The ISA100 committee establishes standards, recommended practices, technical reports, and related information for implementing wireless systems in the automation and control environment, with an initial focus on the field level. Given the committee's broad scope, they have formed a number of working groups to pursue specific tasks. The primary deliverable from the Committee thus far is the standard ISA-100.11a, "Wireless Systems for Industrial Automation: Process Control and Related Applications". However a quick glance at the list of working groups shows that several other topics will be addressed by future ISA100 deliverables.
In 2006, at about the same time ISA100 was forming, the ISA also created the non-profit Automation Standards Compliance Institute (ASCI). This organization manages certification, conformance, and compliance assessment activities in the ISA's automation domain.
ASCI extends the standards work of ISA by facilitating the effective implementation and independent testing of ISA standards. It creates a vital link between the development of standards and industries' implementation of the standards. The ISA100 Wireless Compliance Institute (WCI) functions as an operational group within ASCI. Operating the ISA100 Wireless Compliance Institute within ASCI allows it to leverage the infrastructure of ASCI, which in addition to WCI, is shared by several ASCI compliance programs.
Today's control system engineers face competing design demands: increase embedded system performance and functionality, without sacrificing quality or breaking the budget. It is difficult to meet these challenges using traditional design and verification approaches.
Without simulation it is impossible to verify a control design until late in the development process when hardware prototypes become available. This is not an insurmountable problem for simpler designs with predictable system behavior, because there are fewer sources of error in simpler control algorithms--and those errors can often be resolved by tuning the controller on the hardware prototype.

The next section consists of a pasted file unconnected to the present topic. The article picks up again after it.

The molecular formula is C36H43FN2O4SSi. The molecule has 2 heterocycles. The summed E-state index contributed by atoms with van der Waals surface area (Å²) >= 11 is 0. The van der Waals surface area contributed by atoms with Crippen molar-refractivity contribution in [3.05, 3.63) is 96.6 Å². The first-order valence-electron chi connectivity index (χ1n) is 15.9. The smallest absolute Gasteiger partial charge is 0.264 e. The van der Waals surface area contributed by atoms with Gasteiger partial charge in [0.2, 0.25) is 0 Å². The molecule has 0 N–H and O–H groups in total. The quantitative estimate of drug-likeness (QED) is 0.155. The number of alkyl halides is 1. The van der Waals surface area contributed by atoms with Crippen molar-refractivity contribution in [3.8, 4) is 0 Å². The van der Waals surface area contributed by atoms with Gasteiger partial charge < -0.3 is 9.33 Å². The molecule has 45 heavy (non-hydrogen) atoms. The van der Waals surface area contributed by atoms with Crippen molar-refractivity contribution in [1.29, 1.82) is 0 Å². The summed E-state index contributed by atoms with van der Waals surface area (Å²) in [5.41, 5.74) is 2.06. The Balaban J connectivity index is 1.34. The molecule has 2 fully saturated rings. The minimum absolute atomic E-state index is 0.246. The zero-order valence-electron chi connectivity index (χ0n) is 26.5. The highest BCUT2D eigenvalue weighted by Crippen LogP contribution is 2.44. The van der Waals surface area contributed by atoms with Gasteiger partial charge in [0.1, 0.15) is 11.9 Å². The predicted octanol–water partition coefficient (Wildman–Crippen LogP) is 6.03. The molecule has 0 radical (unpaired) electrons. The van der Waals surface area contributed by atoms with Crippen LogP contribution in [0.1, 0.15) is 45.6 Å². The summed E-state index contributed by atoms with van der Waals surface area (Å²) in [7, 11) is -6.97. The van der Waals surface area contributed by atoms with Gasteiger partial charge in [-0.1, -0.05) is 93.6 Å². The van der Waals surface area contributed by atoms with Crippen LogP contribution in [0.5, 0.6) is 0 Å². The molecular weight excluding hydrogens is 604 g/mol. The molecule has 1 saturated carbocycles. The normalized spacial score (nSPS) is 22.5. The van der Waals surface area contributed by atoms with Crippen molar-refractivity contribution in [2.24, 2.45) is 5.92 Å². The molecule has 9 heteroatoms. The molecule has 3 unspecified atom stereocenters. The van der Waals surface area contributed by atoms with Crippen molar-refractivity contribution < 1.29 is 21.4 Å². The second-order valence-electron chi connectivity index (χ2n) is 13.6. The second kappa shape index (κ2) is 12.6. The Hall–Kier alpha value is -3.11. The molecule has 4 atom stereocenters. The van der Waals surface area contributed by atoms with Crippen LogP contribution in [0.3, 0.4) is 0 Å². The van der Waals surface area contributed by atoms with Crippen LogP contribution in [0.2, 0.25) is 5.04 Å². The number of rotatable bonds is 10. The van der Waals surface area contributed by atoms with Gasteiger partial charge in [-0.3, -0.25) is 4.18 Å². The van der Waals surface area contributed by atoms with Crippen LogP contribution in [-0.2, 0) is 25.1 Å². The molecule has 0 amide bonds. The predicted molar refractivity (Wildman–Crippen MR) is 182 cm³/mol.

Today's multidomain designs combine mechanical, electrical, hydraulic, control, and embedded software components. For these systems, it is no longer practical to delay verification until late in the development process. As system complexity grows, the potential for errors and suboptimal designs increase. These problems are easiest to address when they are identified early in the development process. When design problems are discovered late, they are often expensive to correct and require time-consuming hardware fixes. In some cases the hardware simply cannot be changed late in the development process, resulting in a product that fails to meet its original specifications.
Traditional verification methods are also inadequate for testing all corner cases in a design. For some control applications, it is impractical or unsafe to test the full operating envelope of the system on hardware.
Arkadiy Turevskiy, Technical Marketing Manager, The MathWorks
In order to stay on track with technology and provide the safest and most efficient working environment at Dominion's nuclear power plants, Dominion follows the codes and standards developed by ASME. ASME's mission is for its Standards & Certification organization "to develop the preeminent, universally applicable codes, standards, conformity assessment programs, and related products and services for the benefit of humanity." These codes and standards have a significant impact on the industry and save companies millions of dollars per year as well as assist in accident prevention and the development of more efficient production and operational practices. This case study illustrates how ASME has helped Dominion become more efficient, increasing cost savings and improving safety measures.